Sunday, September 21, 2014
HAMILTON, Ont. (CP) - Hamilton's offence was sputtering with a crucial piece lost to injury, but the Tiger-Cats defence held the Edmonton Eskimos at bay long enough for a comeback.
After losing running back C.J. Gable at the start of the game Saturday evening at Tim Hortons Field, the Ticats forced three turnovers and Zach Collaros connected with Brandon Banks for the winning touchdown in the fourth quarter en route to a 25-23.
"The defence was unbelievable,'' said Collaros, who finished the game 25 for 35 for 275 yards with one passing touchdown, one rushing touchdown and one interception. "I gave (Edmonton) a touchdown, and if you take that away, we win this pretty easily.''
Having just returned from the disabled list, Gable suffered a shoulder injury on the team's opening offensive series and did not return. The Ticats had not dressed a replacement.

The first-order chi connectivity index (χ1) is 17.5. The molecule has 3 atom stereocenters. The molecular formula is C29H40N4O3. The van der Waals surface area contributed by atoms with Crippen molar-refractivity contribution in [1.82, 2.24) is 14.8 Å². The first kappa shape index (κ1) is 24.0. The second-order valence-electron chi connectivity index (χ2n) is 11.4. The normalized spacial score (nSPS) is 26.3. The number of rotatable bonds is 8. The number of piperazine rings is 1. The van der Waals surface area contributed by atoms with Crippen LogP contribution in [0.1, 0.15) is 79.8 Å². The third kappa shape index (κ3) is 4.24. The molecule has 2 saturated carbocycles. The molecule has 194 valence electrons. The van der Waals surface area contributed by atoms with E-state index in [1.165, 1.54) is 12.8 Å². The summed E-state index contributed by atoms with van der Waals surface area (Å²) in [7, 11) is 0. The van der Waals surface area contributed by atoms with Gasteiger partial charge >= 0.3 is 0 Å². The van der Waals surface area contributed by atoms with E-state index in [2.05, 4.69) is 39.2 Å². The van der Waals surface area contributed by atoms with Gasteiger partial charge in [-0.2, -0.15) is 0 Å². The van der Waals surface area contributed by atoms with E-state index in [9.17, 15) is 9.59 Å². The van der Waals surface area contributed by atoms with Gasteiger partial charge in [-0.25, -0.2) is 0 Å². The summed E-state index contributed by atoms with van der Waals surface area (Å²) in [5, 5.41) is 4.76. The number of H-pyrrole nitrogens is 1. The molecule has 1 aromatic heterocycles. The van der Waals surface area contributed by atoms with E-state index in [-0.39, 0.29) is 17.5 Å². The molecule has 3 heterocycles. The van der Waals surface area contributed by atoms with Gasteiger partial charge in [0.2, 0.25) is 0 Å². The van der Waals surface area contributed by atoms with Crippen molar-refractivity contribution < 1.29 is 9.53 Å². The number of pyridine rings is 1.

Hamilton head coach Kent Austin said the loss of an effective running option played havoc with his playbook, and forced offensive coordinator Tommy Condell to get creative.
"That was one of the all-time top performances I've ever seen from a playcaller,'' said Austin. "It had a cascading effect on our personnel groupings. We actually had to rename some of our groupings.''
The Tiger-Cats (4-7) held the Eskimos (8-4) to 316 total yards in the win. It was Hamilton's second consecutive win, and their third in four games.
Hamilton has now won consecutive games against West Division opponents after beginning the season 0-6 against the West.